More Letters in NY Post Respond to Op-ed on Steroids and Baseball.
Well, people feel pretty strongly about this issue. Again one of the letters brings up in a very general way the point that I have heard over the week: if some players use steroids, everyone else will also be forced to use them and that you may only have a few who are really willing to use them. It doesn't really seem to me that there is a free-riding problem here because the league and the union internalize the costs and benefits. If the net benefits to the fan from this higher quality play exceeds the costs imposed on the players, the league has an incentive to let players use the drugs. If not, they won't. The responses to the other letters seem straightforward. I am not sure why we don't recognize that people make informed decisions about risk every day or that in all sorts of ways people take risks to improve performance in life. Football injuries are just one example. Do we really need to have the government regulate everything?
One take on Mary Francis Berry's term ending on the US Commission on Civil Rights
Saddam Hussein's trial in limbo
Because of this "Iraqi judges and prosecutors chosen to try Saddam Hussein are 'nowhere near ready', according to western officials who saw them at a secret training session in London."
Letters in NY Post Respond to Op-ed on Steroids and Baseball
Four victims shot dead in ''No-guns'' Ohio nightclub
This incident reinforces the fact that disarmament zones only disarm honest, law-abiding citizens; not the criminals who prey upon them.
This mass killer broke scores of firearms, liquor and criminal laws in committing this rampage. These same laws did nothing to protect the law-abiding citizens at this event.
Under current Ohio law, bearing handguns for self-defense in establishments which serve drinks under a Class D liquor license is illegal, even for employees. In fact, Ohio's law would prevent SECURITY at this nightclub from carrying a handgun, even if the club owner had wanted them to do so.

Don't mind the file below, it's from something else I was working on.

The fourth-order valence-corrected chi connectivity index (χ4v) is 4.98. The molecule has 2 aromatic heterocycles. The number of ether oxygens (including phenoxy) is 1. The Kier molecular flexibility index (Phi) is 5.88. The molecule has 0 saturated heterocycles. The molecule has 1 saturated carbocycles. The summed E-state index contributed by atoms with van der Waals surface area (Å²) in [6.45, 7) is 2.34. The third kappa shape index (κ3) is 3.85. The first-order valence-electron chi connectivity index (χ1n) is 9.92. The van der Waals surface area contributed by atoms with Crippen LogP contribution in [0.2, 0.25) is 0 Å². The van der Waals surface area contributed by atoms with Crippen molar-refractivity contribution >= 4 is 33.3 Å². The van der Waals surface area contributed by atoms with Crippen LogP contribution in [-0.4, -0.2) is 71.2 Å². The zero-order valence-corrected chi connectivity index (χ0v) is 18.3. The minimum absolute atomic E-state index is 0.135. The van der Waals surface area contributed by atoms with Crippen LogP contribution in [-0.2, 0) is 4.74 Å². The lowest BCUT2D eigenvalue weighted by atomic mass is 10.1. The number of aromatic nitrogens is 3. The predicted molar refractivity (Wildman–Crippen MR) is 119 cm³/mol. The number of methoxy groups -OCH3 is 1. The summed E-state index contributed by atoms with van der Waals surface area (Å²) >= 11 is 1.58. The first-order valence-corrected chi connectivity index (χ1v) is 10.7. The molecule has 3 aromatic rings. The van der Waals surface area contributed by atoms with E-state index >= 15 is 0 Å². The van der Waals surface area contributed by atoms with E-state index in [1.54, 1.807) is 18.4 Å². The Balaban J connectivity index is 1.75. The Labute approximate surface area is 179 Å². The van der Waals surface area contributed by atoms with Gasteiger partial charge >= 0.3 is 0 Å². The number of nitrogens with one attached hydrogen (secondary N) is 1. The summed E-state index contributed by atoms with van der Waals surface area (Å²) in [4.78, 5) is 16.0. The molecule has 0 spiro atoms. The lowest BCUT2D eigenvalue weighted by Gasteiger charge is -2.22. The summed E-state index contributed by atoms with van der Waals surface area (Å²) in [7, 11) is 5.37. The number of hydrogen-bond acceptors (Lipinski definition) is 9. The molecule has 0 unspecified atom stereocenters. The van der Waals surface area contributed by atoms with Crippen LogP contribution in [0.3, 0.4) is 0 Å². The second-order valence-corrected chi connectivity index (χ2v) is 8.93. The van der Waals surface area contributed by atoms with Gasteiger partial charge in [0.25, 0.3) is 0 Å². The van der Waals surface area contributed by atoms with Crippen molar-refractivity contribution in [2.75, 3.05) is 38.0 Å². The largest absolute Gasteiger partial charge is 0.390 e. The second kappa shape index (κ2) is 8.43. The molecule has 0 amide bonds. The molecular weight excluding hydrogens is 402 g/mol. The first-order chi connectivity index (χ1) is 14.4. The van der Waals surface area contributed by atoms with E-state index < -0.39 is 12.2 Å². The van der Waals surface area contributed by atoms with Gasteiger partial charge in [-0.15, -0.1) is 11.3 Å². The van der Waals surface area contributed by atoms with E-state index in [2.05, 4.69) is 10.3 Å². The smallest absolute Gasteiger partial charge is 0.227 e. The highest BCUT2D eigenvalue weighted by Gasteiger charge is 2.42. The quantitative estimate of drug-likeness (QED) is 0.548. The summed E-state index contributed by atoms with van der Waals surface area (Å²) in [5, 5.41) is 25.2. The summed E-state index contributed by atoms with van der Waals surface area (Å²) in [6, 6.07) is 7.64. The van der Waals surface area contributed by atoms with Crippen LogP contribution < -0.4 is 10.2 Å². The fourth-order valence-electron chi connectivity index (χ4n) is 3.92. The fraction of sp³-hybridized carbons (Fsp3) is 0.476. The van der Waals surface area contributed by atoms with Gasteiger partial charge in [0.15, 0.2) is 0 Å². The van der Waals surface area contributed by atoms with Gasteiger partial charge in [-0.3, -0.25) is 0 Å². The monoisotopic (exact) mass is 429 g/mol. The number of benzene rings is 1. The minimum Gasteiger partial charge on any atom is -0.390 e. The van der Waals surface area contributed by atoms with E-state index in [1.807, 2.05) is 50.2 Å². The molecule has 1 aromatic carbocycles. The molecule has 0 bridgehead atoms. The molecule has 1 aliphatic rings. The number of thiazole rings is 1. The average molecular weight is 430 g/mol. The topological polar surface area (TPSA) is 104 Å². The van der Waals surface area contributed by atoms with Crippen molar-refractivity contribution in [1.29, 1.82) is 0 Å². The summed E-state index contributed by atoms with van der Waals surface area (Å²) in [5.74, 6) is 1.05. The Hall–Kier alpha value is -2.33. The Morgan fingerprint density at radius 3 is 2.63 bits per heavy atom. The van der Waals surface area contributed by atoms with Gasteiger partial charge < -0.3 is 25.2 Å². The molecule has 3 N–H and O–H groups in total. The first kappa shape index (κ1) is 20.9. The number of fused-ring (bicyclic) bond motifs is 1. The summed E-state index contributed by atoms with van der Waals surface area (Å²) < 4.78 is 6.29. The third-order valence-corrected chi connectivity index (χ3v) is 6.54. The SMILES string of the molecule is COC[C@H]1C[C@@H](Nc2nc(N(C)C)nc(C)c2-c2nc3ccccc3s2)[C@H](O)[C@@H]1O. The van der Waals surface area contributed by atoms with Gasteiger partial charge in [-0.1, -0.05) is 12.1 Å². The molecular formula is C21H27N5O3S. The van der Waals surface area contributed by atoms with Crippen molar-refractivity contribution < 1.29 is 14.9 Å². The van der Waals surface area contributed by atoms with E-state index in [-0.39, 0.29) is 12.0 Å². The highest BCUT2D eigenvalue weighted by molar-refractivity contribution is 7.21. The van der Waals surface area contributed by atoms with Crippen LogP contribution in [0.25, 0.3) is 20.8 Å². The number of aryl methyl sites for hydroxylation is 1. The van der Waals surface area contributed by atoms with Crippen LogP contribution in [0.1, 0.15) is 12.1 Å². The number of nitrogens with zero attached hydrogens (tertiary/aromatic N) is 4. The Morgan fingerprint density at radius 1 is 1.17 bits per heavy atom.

When the Ohio House or Representatives passed Sub. House Bill 12 in 2003, specific exemptions were contained to allow bar owners to protect themselves and their patrons. This provision was stripped from the final bill by the state Senate.
Many other states allow concealed handgun license-holders to enter into liquor establishments, and even to consume alcohol, so long as they do not drink to the point of impairment.
Ohio's complete ban on self-defense in liquor establishments has proven time and again to be a complete failure. It is time for Ohio to join the other state's who have recognized there is nothing to fear from law-abiding citizens who choose to defend themselves.
Academics making inaccurate claims about confirmation rates of judges
So What's Wrong with Players on Steroids?
UPDATE: Rush Limbaugh discussed our op-ed during the first and second hours of his radio show today. FreeRepublic.com also has a long thread discussing the op-ed. It also was reprinted on Foxnews.com and the Philadelphia Inquirer.
An interesting op-ed on Bernard Kerik, the new head of Homeland Security
More on bias in academia
An interesting perspective on the UN
Also suppose that the son of the company president was getting paid by another business that profited from the embezzlement scheme, and the company president had claimed that his son's affiliation ended in 1999, but actually the son continued with the business until 2004. And suppose that the company president and his staff were obstructing government investigations into their own corruption. Oh, and let's also suppose that the corporate president and his underlings had attempted to influence the recent U.S. presidential election.